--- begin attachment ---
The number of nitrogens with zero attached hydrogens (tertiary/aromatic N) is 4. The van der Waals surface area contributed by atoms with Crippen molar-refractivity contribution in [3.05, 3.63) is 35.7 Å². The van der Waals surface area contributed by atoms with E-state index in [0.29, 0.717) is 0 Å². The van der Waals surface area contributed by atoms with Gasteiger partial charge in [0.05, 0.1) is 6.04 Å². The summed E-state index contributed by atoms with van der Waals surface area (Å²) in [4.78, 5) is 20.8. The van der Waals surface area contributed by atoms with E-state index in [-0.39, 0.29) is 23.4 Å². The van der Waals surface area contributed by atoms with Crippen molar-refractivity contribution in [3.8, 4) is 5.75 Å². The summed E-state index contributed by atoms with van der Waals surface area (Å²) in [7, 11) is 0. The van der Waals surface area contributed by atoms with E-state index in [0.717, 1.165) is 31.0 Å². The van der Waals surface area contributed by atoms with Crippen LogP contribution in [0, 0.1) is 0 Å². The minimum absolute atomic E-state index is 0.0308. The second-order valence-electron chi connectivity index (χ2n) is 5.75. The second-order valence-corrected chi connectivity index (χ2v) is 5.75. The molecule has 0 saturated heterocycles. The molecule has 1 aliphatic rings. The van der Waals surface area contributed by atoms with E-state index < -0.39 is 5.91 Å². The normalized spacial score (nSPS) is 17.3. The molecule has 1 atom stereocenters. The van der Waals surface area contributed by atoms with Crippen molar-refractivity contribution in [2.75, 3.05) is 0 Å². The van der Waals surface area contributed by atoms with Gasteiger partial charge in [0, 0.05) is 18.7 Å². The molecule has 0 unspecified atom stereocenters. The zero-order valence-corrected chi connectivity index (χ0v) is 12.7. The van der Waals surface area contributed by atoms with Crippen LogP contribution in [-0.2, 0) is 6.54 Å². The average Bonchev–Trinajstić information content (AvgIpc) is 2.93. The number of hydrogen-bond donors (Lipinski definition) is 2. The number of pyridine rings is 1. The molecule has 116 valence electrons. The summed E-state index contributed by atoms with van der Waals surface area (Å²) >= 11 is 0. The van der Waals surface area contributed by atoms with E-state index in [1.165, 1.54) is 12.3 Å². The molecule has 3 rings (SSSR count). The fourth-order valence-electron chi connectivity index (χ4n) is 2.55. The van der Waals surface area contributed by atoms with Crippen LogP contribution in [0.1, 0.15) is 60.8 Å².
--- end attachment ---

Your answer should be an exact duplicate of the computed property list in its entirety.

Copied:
The number of nitrogens with zero attached hydrogens (tertiary/aromatic N) is 4. The van der Waals surface area contributed by atoms with Crippen molar-refractivity contribution in [3.05, 3.63) is 35.7 Å². The van der Waals surface area contributed by atoms with E-state index in [0.29, 0.717) is 0 Å². The van der Waals surface area contributed by atoms with Gasteiger partial charge in [0.05, 0.1) is 6.04 Å². The summed E-state index contributed by atoms with van der Waals surface area (Å²) in [4.78, 5) is 20.8. The van der Waals surface area contributed by atoms with E-state index in [-0.39, 0.29) is 23.4 Å². The van der Waals surface area contributed by atoms with Crippen molar-refractivity contribution in [3.8, 4) is 5.75 Å². The summed E-state index contributed by atoms with van der Waals surface area (Å²) in [7, 11) is 0. The van der Waals surface area contributed by atoms with E-state index in [0.717, 1.165) is 31.0 Å². The van der Waals surface area contributed by atoms with Crippen LogP contribution in [0, 0.1) is 0 Å². The minimum absolute atomic E-state index is 0.0308. The second-order valence-electron chi connectivity index (χ2n) is 5.75. The second-order valence-corrected chi connectivity index (χ2v) is 5.75. The molecule has 0 saturated heterocycles. The molecule has 1 aliphatic rings. The van der Waals surface area contributed by atoms with E-state index < -0.39 is 5.91 Å². The normalized spacial score (nSPS) is 17.3. The molecule has 1 atom stereocenters. The van der Waals surface area contributed by atoms with Crippen molar-refractivity contribution in [2.75, 3.05) is 0 Å². The van der Waals surface area contributed by atoms with Gasteiger partial charge in [0, 0.05) is 18.7 Å². The molecule has 0 unspecified atom stereocenters. The zero-order valence-corrected chi connectivity index (χ0v) is 12.7. The van der Waals surface area contributed by atoms with Crippen LogP contribution in [-0.2, 0) is 6.54 Å². The average Bonchev–Trinajstić information content (AvgIpc) is 2.93. The number of hydrogen-bond donors (Lipinski definition) is 2. The number of pyridine rings is 1. The molecule has 116 valence electrons. The summed E-state index contributed by atoms with van der Waals surface area (Å²) >= 11 is 0. The van der Waals surface area contributed by atoms with E-state index in [1.165, 1.54) is 12.3 Å². The molecule has 3 rings (SSSR count). The fourth-order valence-electron chi connectivity index (χ4n) is 2.55. The van der Waals surface area contributed by atoms with Crippen LogP contribution in [0.1, 0.15) is 60.8 Å².